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Hikaro Takayama
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« Reply #17 on: August 03, 2007, 01:18:20 am »

Currently, I'm re-reading Eric Flint & Andrew Dennis' 1635: The Cannon Law.  It is one of the most recent books to be released in Eric Flint's 1632 series (one of the things that makes this series unique is that all of the sequels have been collaborations, and 4 volumes of canonized fan-fiction have also been published as well). 

This series could be considered Sci-fi/Steampunk.... The basic storyline is that a small town in West Virginia called Grantville (not a real town, but it is based on one) and about a 3-mile radius of surrounding land, was transported through time and space (due to a wierd temporal accident) to the middle of Thuringia, Germany in the year 1631, and follows the struggles the Americans (and some new-found friends) go through in theri attempt to survive and re-build their tech base as they simultaneously try to spread democracy and fight against the ignorance and tyrrany of 17th century Europe.  Every book has been chock-full of action, romance, humor and Machivallian intrigue.  I definitely reccomend this series to everyone.  Even better, if you have some talent as a writer, you can go to Baen books' website and join in on the 1632 project, and who knows?  You might even get published.

I'm also reading Linux for Dummies and Electronic Circuits for the Evil Genius.
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pir8m1k3y
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« Reply #18 on: August 03, 2007, 02:56:36 am »

just devoured Warren Ellis's debut novel Crooked Little Vein. - which, like most of his work, is in no way for the faint of heart.

also - keep re-reading his latest comic, Doktor Sleepless.. Cheesy
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Ashflex
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« Reply #19 on: August 04, 2007, 01:02:24 am »

just devoured Warren Ellis's debut novel Crooked Little Vein. - which, like most of his work, is in no way for the faint of heart.

also - keep re-reading his latest comic, Doktor Sleepless.. Cheesy

Ill have to look out for that novel, I love the Transmetropolitan series, and Ive also been reading Doktor Sleepless alot, cant wait for the next issue!
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Vincent Théière
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The skull behind the skin.


« Reply #20 on: August 04, 2007, 02:17:28 am »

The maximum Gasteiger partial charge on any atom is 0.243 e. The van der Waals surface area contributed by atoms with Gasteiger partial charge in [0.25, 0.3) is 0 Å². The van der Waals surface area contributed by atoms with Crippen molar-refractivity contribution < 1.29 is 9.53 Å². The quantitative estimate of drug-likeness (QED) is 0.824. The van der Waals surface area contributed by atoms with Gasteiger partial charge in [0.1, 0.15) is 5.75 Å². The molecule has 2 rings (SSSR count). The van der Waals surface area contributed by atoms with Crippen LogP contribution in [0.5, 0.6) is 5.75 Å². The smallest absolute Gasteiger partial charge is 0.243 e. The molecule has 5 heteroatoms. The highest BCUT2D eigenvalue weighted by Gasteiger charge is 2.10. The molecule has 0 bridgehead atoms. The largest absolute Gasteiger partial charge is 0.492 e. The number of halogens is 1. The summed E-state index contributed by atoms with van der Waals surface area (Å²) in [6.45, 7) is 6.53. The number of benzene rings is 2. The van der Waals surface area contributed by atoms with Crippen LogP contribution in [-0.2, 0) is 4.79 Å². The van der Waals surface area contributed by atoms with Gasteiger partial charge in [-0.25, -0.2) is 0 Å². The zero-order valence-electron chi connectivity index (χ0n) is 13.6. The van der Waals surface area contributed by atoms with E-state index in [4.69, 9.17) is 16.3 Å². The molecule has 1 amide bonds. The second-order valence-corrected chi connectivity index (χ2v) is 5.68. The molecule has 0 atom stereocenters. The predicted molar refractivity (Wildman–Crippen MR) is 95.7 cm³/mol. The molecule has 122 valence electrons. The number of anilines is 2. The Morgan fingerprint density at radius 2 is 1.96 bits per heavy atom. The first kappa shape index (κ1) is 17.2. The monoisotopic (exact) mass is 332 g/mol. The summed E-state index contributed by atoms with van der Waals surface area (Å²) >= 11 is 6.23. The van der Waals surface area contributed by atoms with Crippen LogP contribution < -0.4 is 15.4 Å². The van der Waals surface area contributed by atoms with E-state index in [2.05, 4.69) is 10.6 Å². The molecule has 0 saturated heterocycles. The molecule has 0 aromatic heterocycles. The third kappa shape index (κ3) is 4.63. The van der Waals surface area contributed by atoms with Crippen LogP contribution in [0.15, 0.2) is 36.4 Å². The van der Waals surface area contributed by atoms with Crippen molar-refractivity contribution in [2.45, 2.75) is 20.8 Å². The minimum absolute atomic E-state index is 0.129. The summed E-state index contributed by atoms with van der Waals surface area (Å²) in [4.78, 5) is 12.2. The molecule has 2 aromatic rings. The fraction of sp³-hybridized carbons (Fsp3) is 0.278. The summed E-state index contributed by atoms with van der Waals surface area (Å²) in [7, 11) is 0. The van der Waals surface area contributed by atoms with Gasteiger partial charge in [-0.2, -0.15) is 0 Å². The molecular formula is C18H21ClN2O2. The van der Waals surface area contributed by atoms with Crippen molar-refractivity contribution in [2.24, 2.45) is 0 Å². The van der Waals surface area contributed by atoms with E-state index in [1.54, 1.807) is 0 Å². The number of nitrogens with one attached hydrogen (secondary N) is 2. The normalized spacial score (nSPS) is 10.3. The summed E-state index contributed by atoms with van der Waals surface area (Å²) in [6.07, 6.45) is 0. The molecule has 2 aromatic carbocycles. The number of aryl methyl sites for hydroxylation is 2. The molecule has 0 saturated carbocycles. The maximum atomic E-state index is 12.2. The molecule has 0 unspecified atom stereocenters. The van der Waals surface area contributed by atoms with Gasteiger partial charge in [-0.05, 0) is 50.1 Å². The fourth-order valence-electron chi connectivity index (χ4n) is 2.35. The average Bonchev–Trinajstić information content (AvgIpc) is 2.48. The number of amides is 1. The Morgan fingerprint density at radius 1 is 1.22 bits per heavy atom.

I've been very slack in my reading lately.  But just the other night I started on an E. Nesbit collection we have.  Yes, I'm a sucker for kid's books, they're just so much more fun!
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Thalesia Turnblood
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One bathtub scene, coming right up!


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« Reply #21 on: August 04, 2007, 02:48:34 am »

Wonderful! I've asked my library to transfer in three titles they didn't have, based upon recommendations in this thread. Thank you!
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Era
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« Reply #22 on: August 04, 2007, 03:44:33 am »

I took a small break from reading after finishing the last Harry Potter book (yes, yes; tease if you must) but I have been contemplating picking back up a book I loved but never finished-- "The Discovery of Heaven" by Harry Mulisch. I got pretty far into it, and what I've read I'd recommend to anyone. Amazing philosophical read; I especially love the small, non-overpowering touches of humor.

Sincerely,
Era
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mjolinr
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I cant believe it's not butter


« Reply #23 on: August 04, 2007, 05:21:20 am »

as a result of prolonged prednisone use,I have developed cataracts. I have surgery on the 7th to correct the problem.I love to read so its been kinda hard. what I was reading at the time was The Communist Manifesto by the father of sociology Karl Marx. Hope to pick it up again after the surgery.
« Last Edit: August 04, 2007, 05:24:14 am by mjolinr » Logged

YIKES, and away.
NoraBray
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Australia Australia

Turtles are steampunk friendly


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« Reply #24 on: August 04, 2007, 07:31:08 am »

Thanks to all of you who are posting.. I have made a list on my pc of these books and will at some point get them all down.. well so I hope the list gets bigger and bigger all the time!

Good luck with your surgery mjolinr!